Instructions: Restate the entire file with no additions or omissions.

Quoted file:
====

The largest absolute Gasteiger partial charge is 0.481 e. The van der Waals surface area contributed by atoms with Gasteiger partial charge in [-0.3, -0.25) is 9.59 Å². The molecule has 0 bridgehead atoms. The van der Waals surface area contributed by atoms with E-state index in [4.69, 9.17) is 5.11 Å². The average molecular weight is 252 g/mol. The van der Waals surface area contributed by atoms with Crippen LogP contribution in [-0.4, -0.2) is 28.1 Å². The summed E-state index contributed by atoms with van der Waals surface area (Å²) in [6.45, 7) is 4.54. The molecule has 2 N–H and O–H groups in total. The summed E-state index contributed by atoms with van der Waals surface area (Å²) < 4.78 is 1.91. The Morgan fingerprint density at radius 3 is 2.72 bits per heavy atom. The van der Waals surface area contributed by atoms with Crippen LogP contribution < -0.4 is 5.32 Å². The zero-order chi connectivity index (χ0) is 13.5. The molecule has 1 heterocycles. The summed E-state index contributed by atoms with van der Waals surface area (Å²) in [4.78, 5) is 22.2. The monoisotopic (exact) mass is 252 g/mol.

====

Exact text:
The largest absolute Gasteiger partial charge is 0.481 e. The van der Waals surface area contributed by atoms with Gasteiger partial charge in [-0.3, -0.25) is 9.59 Å². The molecule has 0 bridgehead atoms. The van der Waals surface area contributed by atoms with E-state index in [4.69, 9.17) is 5.11 Å². The average molecular weight is 252 g/mol. The van der Waals surface area contributed by atoms with Crippen LogP contribution in [-0.4, -0.2) is 28.1 Å². The summed E-state index contributed by atoms with van der Waals surface area (Å²) in [6.45, 7) is 4.54. The molecule has 2 N–H and O–H groups in total. The summed E-state index contributed by atoms with van der Waals surface area (Å²) < 4.78 is 1.91. The Morgan fingerprint density at radius 3 is 2.72 bits per heavy atom. The van der Waals surface area contributed by atoms with Crippen LogP contribution < -0.4 is 5.32 Å². The zero-order chi connectivity index (χ0) is 13.5. The molecule has 1 heterocycles. The summed E-state index contributed by atoms with van der Waals surface area (Å²) in [4.78, 5) is 22.2. The monoisotopic (exact) mass is 252 g/mol.